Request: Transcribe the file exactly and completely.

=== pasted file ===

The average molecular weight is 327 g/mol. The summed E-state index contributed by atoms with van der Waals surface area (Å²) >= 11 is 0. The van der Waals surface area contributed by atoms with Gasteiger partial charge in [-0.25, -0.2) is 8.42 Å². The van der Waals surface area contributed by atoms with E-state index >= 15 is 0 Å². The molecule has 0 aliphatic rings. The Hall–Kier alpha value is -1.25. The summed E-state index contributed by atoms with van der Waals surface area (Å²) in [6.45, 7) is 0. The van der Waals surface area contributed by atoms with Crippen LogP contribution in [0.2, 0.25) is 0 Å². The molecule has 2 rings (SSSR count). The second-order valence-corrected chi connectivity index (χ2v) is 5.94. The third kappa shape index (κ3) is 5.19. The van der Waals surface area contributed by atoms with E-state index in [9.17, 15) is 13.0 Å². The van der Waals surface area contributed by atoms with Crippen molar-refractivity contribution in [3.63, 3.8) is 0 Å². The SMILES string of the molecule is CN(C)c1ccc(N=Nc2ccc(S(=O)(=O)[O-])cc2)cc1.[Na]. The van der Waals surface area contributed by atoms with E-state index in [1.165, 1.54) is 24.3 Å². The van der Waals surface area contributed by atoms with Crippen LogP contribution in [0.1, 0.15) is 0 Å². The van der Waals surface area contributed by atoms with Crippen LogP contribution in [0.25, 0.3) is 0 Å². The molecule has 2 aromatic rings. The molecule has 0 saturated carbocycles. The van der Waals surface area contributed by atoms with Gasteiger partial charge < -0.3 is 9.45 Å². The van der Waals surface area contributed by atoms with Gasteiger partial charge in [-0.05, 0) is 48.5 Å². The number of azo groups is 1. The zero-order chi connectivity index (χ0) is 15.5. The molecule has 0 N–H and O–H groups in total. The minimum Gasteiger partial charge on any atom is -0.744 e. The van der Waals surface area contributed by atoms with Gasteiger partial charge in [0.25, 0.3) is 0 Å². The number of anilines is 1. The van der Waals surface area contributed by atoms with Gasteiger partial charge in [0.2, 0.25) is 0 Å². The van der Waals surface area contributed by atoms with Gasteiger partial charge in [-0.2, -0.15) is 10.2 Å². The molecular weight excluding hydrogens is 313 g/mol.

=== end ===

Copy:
The average molecular weight is 327 g/mol. The summed E-state index contributed by atoms with van der Waals surface area (Å²) >= 11 is 0. The van der Waals surface area contributed by atoms with Gasteiger partial charge in [-0.25, -0.2) is 8.42 Å². The van der Waals surface area contributed by atoms with E-state index >= 15 is 0 Å². The molecule has 0 aliphatic rings. The Hall–Kier alpha value is -1.25. The summed E-state index contributed by atoms with van der Waals surface area (Å²) in [6.45, 7) is 0. The van der Waals surface area contributed by atoms with Crippen LogP contribution in [0.2, 0.25) is 0 Å². The molecule has 2 rings (SSSR count). The second-order valence-corrected chi connectivity index (χ2v) is 5.94. The third kappa shape index (κ3) is 5.19. The van der Waals surface area contributed by atoms with E-state index in [9.17, 15) is 13.0 Å². The van der Waals surface area contributed by atoms with Crippen molar-refractivity contribution in [3.63, 3.8) is 0 Å². The SMILES string of the molecule is CN(C)c1ccc(N=Nc2ccc(S(=O)(=O)[O-])cc2)cc1.[Na]. The van der Waals surface area contributed by atoms with E-state index in [1.165, 1.54) is 24.3 Å². The van der Waals surface area contributed by atoms with Crippen LogP contribution in [0.1, 0.15) is 0 Å². The van der Waals surface area contributed by atoms with Crippen LogP contribution in [0.25, 0.3) is 0 Å². The molecule has 2 aromatic rings. The molecule has 0 saturated carbocycles. The van der Waals surface area contributed by atoms with Gasteiger partial charge < -0.3 is 9.45 Å². The van der Waals surface area contributed by atoms with Gasteiger partial charge in [-0.05, 0) is 48.5 Å². The number of azo groups is 1. The zero-order chi connectivity index (χ0) is 15.5. The molecule has 0 N–H and O–H groups in total. The minimum Gasteiger partial charge on any atom is -0.744 e. The van der Waals surface area contributed by atoms with Gasteiger partial charge in [0.25, 0.3) is 0 Å². The number of anilines is 1. The van der Waals surface area contributed by atoms with Gasteiger partial charge in [0.2, 0.25) is 0 Å². The van der Waals surface area contributed by atoms with Gasteiger partial charge in [-0.2, -0.15) is 10.2 Å². The molecular weight excluding hydrogens is 313 g/mol.